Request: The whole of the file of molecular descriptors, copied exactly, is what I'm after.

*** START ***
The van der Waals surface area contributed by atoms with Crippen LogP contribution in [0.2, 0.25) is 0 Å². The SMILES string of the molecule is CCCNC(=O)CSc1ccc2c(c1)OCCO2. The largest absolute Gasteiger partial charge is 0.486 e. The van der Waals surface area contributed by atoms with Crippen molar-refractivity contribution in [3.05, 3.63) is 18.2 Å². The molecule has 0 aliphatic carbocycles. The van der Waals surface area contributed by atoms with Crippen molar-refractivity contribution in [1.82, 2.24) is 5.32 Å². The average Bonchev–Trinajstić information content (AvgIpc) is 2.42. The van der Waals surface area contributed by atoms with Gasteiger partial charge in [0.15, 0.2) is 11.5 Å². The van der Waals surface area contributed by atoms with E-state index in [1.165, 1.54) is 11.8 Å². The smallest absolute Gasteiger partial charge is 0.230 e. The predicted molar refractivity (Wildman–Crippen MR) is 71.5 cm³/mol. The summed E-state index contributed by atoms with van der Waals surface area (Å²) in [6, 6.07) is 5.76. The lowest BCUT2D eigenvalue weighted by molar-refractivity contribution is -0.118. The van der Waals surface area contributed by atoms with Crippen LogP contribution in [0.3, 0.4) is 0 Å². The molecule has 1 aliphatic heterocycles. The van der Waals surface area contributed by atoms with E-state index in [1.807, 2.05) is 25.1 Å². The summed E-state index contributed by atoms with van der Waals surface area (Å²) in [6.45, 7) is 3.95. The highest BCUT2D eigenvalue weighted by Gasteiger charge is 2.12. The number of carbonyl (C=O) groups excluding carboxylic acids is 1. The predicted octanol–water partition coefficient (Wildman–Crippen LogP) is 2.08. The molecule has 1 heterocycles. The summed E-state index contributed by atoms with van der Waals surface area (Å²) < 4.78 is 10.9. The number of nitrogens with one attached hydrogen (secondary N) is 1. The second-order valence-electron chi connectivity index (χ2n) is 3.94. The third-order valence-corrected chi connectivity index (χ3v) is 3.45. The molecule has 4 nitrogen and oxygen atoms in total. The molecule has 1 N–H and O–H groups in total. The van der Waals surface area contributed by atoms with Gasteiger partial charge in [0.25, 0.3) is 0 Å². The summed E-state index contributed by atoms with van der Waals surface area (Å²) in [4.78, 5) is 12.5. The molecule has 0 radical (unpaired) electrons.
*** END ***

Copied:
The van der Waals surface area contributed by atoms with Crippen LogP contribution in [0.2, 0.25) is 0 Å². The SMILES string of the molecule is CCCNC(=O)CSc1ccc2c(c1)OCCO2. The largest absolute Gasteiger partial charge is 0.486 e. The van der Waals surface area contributed by atoms with Crippen molar-refractivity contribution in [3.05, 3.63) is 18.2 Å². The molecule has 0 aliphatic carbocycles. The van der Waals surface area contributed by atoms with Crippen molar-refractivity contribution in [1.82, 2.24) is 5.32 Å². The average Bonchev–Trinajstić information content (AvgIpc) is 2.42. The van der Waals surface area contributed by atoms with Gasteiger partial charge in [0.15, 0.2) is 11.5 Å². The van der Waals surface area contributed by atoms with E-state index in [1.165, 1.54) is 11.8 Å². The smallest absolute Gasteiger partial charge is 0.230 e. The predicted molar refractivity (Wildman–Crippen MR) is 71.5 cm³/mol. The summed E-state index contributed by atoms with van der Waals surface area (Å²) in [6, 6.07) is 5.76. The lowest BCUT2D eigenvalue weighted by molar-refractivity contribution is -0.118. The van der Waals surface area contributed by atoms with Crippen LogP contribution in [0.3, 0.4) is 0 Å². The molecule has 1 aliphatic heterocycles. The van der Waals surface area contributed by atoms with E-state index in [1.807, 2.05) is 25.1 Å². The summed E-state index contributed by atoms with van der Waals surface area (Å²) in [6.45, 7) is 3.95. The highest BCUT2D eigenvalue weighted by Gasteiger charge is 2.12. The number of carbonyl (C=O) groups excluding carboxylic acids is 1. The predicted octanol–water partition coefficient (Wildman–Crippen LogP) is 2.08. The molecule has 1 heterocycles. The summed E-state index contributed by atoms with van der Waals surface area (Å²) < 4.78 is 10.9. The number of nitrogens with one attached hydrogen (secondary N) is 1. The second-order valence-electron chi connectivity index (χ2n) is 3.94. The third-order valence-corrected chi connectivity index (χ3v) is 3.45. The molecule has 4 nitrogen and oxygen atoms in total. The molecule has 1 N–H and O–H groups in total. The van der Waals surface area contributed by atoms with Gasteiger partial charge in [0.25, 0.3) is 0 Å². The summed E-state index contributed by atoms with van der Waals surface area (Å²) in [4.78, 5) is 12.5. The molecule has 0 radical (unpaired) electrons.